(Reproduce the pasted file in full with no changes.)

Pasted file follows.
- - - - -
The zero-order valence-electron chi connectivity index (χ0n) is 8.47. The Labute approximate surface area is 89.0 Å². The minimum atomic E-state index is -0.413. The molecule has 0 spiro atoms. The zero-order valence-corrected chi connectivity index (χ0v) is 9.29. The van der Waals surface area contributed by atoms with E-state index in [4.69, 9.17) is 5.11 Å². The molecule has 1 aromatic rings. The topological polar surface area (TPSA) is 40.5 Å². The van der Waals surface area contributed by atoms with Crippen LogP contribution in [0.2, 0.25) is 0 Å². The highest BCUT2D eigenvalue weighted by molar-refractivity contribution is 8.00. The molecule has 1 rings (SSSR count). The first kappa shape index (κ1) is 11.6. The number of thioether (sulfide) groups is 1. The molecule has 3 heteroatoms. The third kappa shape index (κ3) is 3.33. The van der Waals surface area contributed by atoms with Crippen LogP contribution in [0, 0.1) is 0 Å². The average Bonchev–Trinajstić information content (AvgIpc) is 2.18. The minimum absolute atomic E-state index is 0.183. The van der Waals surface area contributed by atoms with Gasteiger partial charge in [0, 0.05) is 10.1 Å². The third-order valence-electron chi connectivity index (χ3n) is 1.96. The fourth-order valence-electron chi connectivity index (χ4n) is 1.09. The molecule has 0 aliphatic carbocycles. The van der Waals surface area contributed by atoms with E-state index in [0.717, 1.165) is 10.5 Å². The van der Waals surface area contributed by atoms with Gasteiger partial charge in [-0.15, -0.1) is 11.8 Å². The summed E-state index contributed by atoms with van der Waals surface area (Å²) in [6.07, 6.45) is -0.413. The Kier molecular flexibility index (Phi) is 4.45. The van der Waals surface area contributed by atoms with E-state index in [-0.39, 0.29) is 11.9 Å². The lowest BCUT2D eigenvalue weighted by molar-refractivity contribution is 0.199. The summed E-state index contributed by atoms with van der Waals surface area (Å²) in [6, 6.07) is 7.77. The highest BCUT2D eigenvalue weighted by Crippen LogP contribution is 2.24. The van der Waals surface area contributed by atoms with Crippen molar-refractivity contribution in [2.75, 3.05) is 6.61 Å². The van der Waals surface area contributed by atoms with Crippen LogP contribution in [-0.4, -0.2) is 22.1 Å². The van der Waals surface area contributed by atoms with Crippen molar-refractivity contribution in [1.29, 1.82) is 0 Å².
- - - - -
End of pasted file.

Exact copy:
The zero-order valence-electron chi connectivity index (χ0n) is 8.47. The Labute approximate surface area is 89.0 Å². The minimum atomic E-state index is -0.413. The molecule has 0 spiro atoms. The zero-order valence-corrected chi connectivity index (χ0v) is 9.29. The van der Waals surface area contributed by atoms with E-state index in [4.69, 9.17) is 5.11 Å². The molecule has 1 aromatic rings. The topological polar surface area (TPSA) is 40.5 Å². The van der Waals surface area contributed by atoms with Crippen LogP contribution in [0.2, 0.25) is 0 Å². The highest BCUT2D eigenvalue weighted by molar-refractivity contribution is 8.00. The molecule has 1 rings (SSSR count). The first kappa shape index (κ1) is 11.6. The number of thioether (sulfide) groups is 1. The molecule has 3 heteroatoms. The third kappa shape index (κ3) is 3.33. The van der Waals surface area contributed by atoms with Crippen LogP contribution in [0, 0.1) is 0 Å². The average Bonchev–Trinajstić information content (AvgIpc) is 2.18. The minimum absolute atomic E-state index is 0.183. The van der Waals surface area contributed by atoms with Gasteiger partial charge in [0, 0.05) is 10.1 Å². The third-order valence-electron chi connectivity index (χ3n) is 1.96. The fourth-order valence-electron chi connectivity index (χ4n) is 1.09. The molecule has 0 aliphatic carbocycles. The van der Waals surface area contributed by atoms with E-state index in [0.717, 1.165) is 10.5 Å². The van der Waals surface area contributed by atoms with Gasteiger partial charge in [-0.15, -0.1) is 11.8 Å². The summed E-state index contributed by atoms with van der Waals surface area (Å²) in [6.07, 6.45) is -0.413. The Kier molecular flexibility index (Phi) is 4.45. The van der Waals surface area contributed by atoms with E-state index in [-0.39, 0.29) is 11.9 Å². The lowest BCUT2D eigenvalue weighted by molar-refractivity contribution is 0.199. The summed E-state index contributed by atoms with van der Waals surface area (Å²) in [6, 6.07) is 7.77. The highest BCUT2D eigenvalue weighted by Crippen LogP contribution is 2.24. The van der Waals surface area contributed by atoms with Crippen molar-refractivity contribution in [2.75, 3.05) is 6.61 Å². The van der Waals surface area contributed by atoms with Crippen LogP contribution in [-0.4, -0.2) is 22.1 Å². The van der Waals surface area contributed by atoms with Crippen molar-refractivity contribution in [1.29, 1.82) is 0 Å².